Reading like a fast-paced novel, Joe Glenton’s endlessly quotable memoir heralds the arrival of a writer of serious talent. It is also one of the most effective demolitions of the military myth I have ever read.
Glenton joined the army in 2003. “I was a chump ready-made for the army, indifferent, apolitical and working-class”, he notes. In 2006 he completed a tour in Afghanistan at NATO’s largest base. “Kandahar was choking with dust and full of Americans”, he writes about his time distributing ammunition and moving coffins around. The book is chockfull of these kinds of brilliant, short Hemingwayesque sentences. Over the course of his time in Afghanistan Glenton came to oppose the war realising “we were not guests, but invaders.”
Returning to the UK he was soon ordered back to Afghanistan. Receiving no traction after raising his concerns about the war within the command structure, Glenton went AWOL. Suffering from Post-Traumatic Stress Disorder he travelled around South-East Asia and Australia, where he met and married his wife. After two years on the run he decided to return to the UK to face the music – and campaign against the war. “I had a duty to try and expose and hinder the war effort”, he explains.
Back in uniform, Glenton leads a bizarre double life. By day he is back at the barracks. But during evenings and at weekends he speaks at anti-war meetings and leads anti-war demonstrations. With the military frustrated by this very public airing of dirty laundry in 2010 he is jailed for nine months (serving five) on charges related to going AWOL and talking to the media.
Glenton’s caustic, dry wit is evident throughout Soldier Box making for many laugh out loud moments. “I was interviewed by a leftist newspaper. It took two weeks for military intelligence to find it”, he quips. His literally voice is both refreshingly original and informal. Reading the book is like having Glenton explain how the world really works over a quiet pint in the local. Glenton himself is also gloriously free of the faux-polite pretensions of the political elite. In fact he clearly revels in sticking two fingers up at it. Take, for example, his sarcastic take-down of the “jingo-addled Morlocks” on the internet who criticised his refusal to return to Afghanistan: “That they had to untangle themselves from their swinging tyres to press ‘post’ is a testament to the emancipatory potential of social media.” A future career as a stand-up comedian surely beckons.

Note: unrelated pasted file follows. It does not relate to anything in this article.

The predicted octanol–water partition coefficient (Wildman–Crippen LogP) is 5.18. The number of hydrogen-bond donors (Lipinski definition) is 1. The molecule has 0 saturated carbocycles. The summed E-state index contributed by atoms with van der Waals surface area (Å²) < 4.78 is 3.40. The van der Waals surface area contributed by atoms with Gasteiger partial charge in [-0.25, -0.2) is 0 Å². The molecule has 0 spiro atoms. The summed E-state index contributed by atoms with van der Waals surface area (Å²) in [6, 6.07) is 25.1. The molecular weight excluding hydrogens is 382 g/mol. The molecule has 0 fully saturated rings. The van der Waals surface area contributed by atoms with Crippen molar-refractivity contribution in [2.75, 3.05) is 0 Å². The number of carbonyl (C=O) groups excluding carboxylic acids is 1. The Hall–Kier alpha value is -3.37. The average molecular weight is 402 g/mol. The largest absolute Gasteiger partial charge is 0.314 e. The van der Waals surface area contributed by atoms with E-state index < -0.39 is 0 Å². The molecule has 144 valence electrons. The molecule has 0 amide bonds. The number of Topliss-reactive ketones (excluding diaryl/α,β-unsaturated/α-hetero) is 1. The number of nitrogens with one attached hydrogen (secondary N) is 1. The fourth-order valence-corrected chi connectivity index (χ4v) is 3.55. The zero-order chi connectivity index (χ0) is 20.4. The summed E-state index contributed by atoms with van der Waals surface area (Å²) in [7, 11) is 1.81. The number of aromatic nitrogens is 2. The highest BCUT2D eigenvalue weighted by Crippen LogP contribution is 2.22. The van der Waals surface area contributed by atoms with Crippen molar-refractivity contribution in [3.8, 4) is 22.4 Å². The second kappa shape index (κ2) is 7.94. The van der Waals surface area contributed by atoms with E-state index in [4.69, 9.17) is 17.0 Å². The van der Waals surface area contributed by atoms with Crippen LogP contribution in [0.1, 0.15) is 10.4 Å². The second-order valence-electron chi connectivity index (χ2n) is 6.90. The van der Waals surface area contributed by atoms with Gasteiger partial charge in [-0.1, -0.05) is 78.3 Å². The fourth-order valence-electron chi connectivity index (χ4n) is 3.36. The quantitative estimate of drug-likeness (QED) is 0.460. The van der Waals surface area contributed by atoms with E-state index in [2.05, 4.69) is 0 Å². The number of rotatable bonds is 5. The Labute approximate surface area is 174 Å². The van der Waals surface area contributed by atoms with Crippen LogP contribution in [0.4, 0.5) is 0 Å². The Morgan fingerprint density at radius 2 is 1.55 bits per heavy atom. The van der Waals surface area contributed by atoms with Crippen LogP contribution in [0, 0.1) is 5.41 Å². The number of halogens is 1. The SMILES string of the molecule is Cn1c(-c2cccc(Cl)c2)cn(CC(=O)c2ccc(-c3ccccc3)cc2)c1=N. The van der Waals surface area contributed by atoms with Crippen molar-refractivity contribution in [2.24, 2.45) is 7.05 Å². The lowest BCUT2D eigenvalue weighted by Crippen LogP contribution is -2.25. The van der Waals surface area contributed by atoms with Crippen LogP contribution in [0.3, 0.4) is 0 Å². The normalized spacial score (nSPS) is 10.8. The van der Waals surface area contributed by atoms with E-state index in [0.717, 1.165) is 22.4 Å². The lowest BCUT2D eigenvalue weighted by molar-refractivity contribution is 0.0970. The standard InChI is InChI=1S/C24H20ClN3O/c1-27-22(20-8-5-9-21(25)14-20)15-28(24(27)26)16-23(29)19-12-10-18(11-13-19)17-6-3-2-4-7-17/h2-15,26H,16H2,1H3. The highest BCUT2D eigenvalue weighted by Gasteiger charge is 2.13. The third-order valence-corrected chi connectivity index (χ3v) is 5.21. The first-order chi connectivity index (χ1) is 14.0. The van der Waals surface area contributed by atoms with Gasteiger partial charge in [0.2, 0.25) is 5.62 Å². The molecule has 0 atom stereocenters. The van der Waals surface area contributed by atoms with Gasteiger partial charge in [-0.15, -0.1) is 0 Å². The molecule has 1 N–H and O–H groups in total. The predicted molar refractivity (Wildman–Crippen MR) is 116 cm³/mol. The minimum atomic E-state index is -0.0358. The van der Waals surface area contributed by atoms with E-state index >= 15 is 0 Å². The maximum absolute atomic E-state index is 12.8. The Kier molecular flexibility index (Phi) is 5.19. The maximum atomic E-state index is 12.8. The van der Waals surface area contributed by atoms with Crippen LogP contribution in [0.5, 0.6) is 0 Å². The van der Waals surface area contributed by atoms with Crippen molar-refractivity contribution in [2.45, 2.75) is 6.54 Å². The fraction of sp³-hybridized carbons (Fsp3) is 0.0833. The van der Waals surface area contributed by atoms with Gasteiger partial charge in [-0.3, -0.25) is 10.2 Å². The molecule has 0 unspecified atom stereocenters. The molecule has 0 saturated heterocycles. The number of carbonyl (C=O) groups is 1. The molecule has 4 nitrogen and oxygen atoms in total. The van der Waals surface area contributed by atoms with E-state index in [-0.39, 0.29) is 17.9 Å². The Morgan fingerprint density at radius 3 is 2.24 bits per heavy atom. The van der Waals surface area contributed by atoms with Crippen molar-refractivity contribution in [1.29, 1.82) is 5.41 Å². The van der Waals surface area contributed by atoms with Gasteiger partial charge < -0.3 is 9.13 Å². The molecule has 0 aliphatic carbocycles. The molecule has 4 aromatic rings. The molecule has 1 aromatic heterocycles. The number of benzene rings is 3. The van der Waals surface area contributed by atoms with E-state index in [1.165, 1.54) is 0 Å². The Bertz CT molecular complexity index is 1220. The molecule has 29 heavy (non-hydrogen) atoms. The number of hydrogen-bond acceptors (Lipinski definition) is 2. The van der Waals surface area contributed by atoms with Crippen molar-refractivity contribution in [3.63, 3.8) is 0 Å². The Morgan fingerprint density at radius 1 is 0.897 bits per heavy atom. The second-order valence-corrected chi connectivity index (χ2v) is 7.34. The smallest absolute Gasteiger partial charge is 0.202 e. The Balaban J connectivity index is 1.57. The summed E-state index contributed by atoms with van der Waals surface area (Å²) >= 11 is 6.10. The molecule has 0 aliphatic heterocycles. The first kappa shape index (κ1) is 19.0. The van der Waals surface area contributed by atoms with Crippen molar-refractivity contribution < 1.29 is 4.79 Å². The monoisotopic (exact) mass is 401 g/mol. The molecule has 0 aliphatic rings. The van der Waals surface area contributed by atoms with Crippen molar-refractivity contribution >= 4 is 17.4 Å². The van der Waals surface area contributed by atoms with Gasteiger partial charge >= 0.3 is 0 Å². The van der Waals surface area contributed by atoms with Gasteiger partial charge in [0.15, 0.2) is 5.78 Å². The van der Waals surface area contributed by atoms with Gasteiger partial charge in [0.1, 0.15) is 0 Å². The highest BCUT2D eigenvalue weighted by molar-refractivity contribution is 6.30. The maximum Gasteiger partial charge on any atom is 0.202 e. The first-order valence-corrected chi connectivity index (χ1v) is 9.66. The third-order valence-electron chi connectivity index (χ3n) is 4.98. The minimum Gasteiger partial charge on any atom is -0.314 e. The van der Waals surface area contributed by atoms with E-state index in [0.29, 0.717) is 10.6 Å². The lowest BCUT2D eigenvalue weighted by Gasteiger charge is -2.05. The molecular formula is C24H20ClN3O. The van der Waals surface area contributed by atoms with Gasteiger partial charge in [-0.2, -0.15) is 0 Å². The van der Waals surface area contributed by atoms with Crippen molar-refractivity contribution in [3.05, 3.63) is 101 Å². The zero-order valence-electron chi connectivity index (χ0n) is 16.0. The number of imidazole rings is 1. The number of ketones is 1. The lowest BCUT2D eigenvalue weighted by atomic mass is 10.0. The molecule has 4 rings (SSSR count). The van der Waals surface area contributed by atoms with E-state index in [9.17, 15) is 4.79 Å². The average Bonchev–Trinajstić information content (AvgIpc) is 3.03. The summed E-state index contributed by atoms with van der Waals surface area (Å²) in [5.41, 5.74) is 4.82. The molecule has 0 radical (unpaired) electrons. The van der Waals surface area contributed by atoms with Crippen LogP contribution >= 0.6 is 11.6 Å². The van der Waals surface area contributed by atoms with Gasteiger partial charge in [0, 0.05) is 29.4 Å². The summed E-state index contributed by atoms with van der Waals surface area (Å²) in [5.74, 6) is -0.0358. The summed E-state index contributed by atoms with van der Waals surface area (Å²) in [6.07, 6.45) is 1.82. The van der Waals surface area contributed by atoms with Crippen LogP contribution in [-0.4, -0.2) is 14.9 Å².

Beyond the humour the book packs a real emotional and political punch. It reminded me of the best of the Vietnam War memoirs – Ron Kovic’s Born on the Fourth of July and Tim O’Brien’s lesser-known but equally outstanding If I Die In A Combat Zone.
Having escaped from the Soldier Box – “the ideological compartment in which the military existed” – Glenton, 31, is now a prominent anti-imperialist activist. And an effective one too – his recent appearance on BBC Hardtalk is like a training video for how progressives should conduct tough interviews. “We can’t understand the world in the vocabulary of a Flashman novel”, he replies when the BBC’s Stephen Sackur solemnly asks him to remember those soldiers who have “fallen… for Britain”. However, the main target of Glenton’s anger is not the establishment patsy Sackur but imperialism. Or more precisely “what imperialism does – killing people, destroying things, taking their stuff, trying to subjugate them.”
Soldier Box. Why I Won’t Return To The War On Terror is published by Verso, priced £12.99.